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Former Greek Quarter in Nevsehir, Cappadocia, Turkey

The area south of the castle of Nevşehir was inhabited mainly by Christians until 1923 and the people exchange between Turkey and Greece. Later many Turks moved into the abandoned houses, changed them, built new ones, destroyed some etc. Nowadays the government had decided to renew the whole area and forced the people to move away. Some buildings have been declared as of historic interest and all the other ones are meanwhile pulled down. - On the other side of the street, in northern direction, one can see a child sitting in the shadow on the ground. In the wall behind him is one of originally 16 wells (I could find only 2).  They go back to priest Yiorgis (born 1760) who was able to get the Sultan's permission to build the wells. For the water they had dug narrow tunnels into the tuff rock, to transport it from the area of the southern village Göre to Nevsehir. The other well, close to the Greek hamam, is still working and the tunnel visible. - Compare this image from June 2012 with this one from August 2014:

Nevsehir 2014

Copyright: Heiner Straesser Der Panoramafotograf.Com
Type: Spherical
Resolution: 14872x7436
Taken: 01/06/2012
Uploaded: 10/07/2013
Updated: 06/04/2015


Tags: ruins; houses; anatolia; history; greek
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More About Cappadocia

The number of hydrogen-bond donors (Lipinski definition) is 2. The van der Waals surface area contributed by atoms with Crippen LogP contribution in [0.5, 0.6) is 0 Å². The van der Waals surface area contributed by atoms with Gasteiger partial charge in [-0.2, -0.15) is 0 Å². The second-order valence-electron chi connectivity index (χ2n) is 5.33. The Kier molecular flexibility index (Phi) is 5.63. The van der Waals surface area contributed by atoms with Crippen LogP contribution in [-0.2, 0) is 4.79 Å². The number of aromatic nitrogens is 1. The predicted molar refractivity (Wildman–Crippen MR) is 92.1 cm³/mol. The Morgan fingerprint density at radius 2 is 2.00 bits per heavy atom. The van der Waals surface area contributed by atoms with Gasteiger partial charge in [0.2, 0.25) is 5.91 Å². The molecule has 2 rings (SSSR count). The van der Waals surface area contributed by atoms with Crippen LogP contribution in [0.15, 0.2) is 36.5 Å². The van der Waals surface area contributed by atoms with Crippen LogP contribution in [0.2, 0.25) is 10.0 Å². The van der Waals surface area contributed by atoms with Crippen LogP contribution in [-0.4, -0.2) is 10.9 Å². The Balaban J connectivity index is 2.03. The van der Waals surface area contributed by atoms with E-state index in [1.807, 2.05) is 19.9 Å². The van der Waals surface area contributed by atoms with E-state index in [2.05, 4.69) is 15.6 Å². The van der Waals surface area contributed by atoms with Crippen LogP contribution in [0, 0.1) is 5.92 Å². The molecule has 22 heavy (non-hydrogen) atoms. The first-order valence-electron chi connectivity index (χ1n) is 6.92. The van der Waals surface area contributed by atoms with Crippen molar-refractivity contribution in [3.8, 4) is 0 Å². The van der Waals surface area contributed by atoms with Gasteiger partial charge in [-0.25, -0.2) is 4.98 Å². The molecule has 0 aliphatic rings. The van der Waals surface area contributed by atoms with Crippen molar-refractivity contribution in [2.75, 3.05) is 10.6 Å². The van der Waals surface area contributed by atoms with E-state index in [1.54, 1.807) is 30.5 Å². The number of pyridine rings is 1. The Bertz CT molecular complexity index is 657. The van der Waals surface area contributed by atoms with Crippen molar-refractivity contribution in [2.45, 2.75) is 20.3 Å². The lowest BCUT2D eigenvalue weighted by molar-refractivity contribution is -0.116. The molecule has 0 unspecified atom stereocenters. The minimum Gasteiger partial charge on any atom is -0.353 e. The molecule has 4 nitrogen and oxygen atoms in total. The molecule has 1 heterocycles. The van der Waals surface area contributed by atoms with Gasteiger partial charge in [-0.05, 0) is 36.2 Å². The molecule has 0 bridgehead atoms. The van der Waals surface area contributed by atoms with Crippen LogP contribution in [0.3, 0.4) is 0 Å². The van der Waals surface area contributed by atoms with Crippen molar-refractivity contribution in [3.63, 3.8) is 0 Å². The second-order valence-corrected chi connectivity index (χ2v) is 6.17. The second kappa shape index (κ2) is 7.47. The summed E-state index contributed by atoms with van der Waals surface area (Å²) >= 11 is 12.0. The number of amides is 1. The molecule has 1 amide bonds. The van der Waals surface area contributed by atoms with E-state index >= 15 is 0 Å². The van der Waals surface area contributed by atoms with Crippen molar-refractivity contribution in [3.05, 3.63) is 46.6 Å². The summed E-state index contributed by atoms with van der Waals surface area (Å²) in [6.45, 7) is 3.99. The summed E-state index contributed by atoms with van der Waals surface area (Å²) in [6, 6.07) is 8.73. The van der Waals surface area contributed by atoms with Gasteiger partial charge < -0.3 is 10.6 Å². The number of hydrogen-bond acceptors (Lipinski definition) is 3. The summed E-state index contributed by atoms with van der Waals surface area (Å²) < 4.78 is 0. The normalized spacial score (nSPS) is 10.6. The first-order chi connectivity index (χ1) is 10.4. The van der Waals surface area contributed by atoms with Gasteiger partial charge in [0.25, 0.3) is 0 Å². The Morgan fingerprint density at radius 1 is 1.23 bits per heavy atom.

Cappadocia is a part of central Turkey. Eruptions of several volcanoes (e.g. Erciyes Dag, Hasan Dag) had covered the area with tuff. Erosion dug valleys and created an uncountable number of different shaped rocks. The tuff's ability to store water made the valleys much more fertile than the higher surroundings. After the arrival of the first people, they soon started to dig caves into the soft stone. By the time they developed the ability to dig cities into the underground with tunnels of several kilometers. A sophisticated pipe- and tunnel-system cared for fresh air and water, to enable the people to hide from enemies for a long time. In the 5th century hermits started to settle in the valleys and to paint their caves. In the next centuries more and more hermits and monks arrived and a rich cave-architecture with colourfull wallpaintings developed. The most famous are the churches of Goereme and the Peristrema Valley (=Ihlara Valley) between Ihlara and Selime. Today thousands of tourists from all over the world are visiting the area.